Computer Markets Review

To Computer Markets Or Not, that is the question.?  Is going to a computer market the answer to your computer needs?

After reading about weekend computer markets in Melbourne for many years, we finally got around to checking one out.

We found an excellent guide to markets in Melbourne at the OnlyMelbourne web site which tells exactly what markets are on and where. I mention this because many web sites seem to think its enough to say a market is on the 3rd Saturday of the month and not much else. We need details when we’re travelling to markets.

I digress..


We stopped at Bundoora Park Children’s Farm in Cooper’s Settlement for lunch. The food was good but the service, well, who organises these people? No-one it seems. 3 or possibly even 4 staff running around with their heads chopped off. They appear to flitter between serving food in the cafe and the farm entrance desk.

Given it was a weekend, possibly the busiest time of the week you would think there would be pies and pasties hot in the oven. Sorry, no they have to be nuked in a microwave we were informed. We sat down after ordering and waited a good 20 minutes for microwaved food. The food itself was ok, but not the wait. No, there were not many other diners, or people going to the farm so one feels it comes down to organisation.

I digress, yet again. Onto the computer market.

Is it me, why do they call them computer “swap” markets. Is it because we swap money for computer items?

Anyway, I digress, yet again.

The computer market.. and pirates (ahoy!)

We picked RMIT Netball & Sports Centre in Bundoora run by Technology Markets. We had a giggle at the guy on the entrance.  So enthralled in his mobile phone, he didn’t look up until he heard the coins hit the table, to which we received a very rewarding chin nod.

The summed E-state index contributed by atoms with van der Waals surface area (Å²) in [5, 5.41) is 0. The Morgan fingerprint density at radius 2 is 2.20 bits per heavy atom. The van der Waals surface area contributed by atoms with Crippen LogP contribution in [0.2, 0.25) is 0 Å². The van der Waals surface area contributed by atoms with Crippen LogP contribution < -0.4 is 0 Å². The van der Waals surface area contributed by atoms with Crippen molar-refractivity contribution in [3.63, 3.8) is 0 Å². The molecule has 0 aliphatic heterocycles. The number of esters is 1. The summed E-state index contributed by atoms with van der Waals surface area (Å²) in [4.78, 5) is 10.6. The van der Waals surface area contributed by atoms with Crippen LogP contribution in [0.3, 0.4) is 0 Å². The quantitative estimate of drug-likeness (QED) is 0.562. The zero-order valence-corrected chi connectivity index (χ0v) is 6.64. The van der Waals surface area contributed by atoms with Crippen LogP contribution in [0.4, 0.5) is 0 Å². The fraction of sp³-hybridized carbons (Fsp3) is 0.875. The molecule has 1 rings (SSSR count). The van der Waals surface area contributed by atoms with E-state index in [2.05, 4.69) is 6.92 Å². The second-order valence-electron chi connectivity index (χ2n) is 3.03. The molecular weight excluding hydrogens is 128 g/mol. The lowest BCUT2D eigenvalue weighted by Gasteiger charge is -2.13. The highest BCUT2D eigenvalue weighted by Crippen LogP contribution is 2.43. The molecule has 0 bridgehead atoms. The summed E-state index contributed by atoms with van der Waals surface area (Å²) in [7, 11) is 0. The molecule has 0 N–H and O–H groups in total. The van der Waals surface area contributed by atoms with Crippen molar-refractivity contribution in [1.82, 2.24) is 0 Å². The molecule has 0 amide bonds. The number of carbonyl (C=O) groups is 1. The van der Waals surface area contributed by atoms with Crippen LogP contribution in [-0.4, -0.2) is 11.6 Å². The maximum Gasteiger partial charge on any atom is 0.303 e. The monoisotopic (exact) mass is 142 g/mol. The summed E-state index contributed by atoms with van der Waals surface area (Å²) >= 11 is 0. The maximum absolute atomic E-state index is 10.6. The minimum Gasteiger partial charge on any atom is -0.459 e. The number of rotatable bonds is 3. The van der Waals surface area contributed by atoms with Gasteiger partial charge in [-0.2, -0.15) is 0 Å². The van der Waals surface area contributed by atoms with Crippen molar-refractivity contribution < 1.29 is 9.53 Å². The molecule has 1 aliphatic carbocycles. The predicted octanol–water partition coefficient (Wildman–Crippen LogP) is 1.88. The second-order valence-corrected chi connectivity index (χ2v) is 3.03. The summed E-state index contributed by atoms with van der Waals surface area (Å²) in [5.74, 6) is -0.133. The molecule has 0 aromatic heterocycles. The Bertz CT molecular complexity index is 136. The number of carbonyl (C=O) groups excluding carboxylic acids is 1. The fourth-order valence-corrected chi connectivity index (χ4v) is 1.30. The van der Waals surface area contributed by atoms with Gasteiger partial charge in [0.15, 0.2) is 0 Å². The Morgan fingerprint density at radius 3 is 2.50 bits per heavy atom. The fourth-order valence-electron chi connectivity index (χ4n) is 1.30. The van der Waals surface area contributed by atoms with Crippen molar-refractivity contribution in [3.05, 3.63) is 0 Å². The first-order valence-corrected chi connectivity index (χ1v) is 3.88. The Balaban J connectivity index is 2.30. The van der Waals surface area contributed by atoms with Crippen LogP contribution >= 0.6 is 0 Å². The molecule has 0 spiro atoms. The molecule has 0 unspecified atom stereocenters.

The over-riding impression my son (12) and I had was “pirated” goods.  If there were 30 vendors, there had to have been a third selling some type of pirated goods. There was dodgey software in the form of games, operating systems, graphic editing software, pretty much every type of software you can think of. Then the movies. The easiest way I can describe this.. go and look at whats on today in cinemas and that’s what was being sold. The very latest movies on DVD with bright shiny covers going for a song.

Who is to blame?

Obviously the vendor is taking a huge risk if they are caught. They will lose their stock, cash and be charged with selling pirate goods. Costly exercise.

But I challenge the market operator (Technology Markets) for allowing these vendors to operate?  They are happy to take my money ($3 entrance fee) and the vendors Sellers Fee but not place any criteria on what can be sold.  Many ‘craft’ market organisers’ stipulate the items must be made by the stall holder, same applies to ‘farmers’ markets, the stallholder must have grown or produced the items for sale.  So, why can’t computer markets operate the same way?

Technology Markets ask vendors to tick a box to say “I’ve read and agreed to the terms and conditions”, but try and find the terms and conditions on their web site?  We couldn’t find them.

Besides the pirate goods, we found computer items including:

  • hardware, computers, pc’s mac’s, laptops, tablets, screens
  • peripherals, mouse, keyboards, cables, head phones,
  • memory, graphic cards, ram, hard drives,
  • printers, ink, cartridges

Yes, the customers were a mix of bogun, nerd, neck-beards and fathers with children (moi) but they all had money to spend.

We reckon, aye aye, well worth the trip for bargain prices but ahhhhh, stay away from the pirates… ahoy!

Are we the only review: nope, see Whirlpool albeit 2007-2013.

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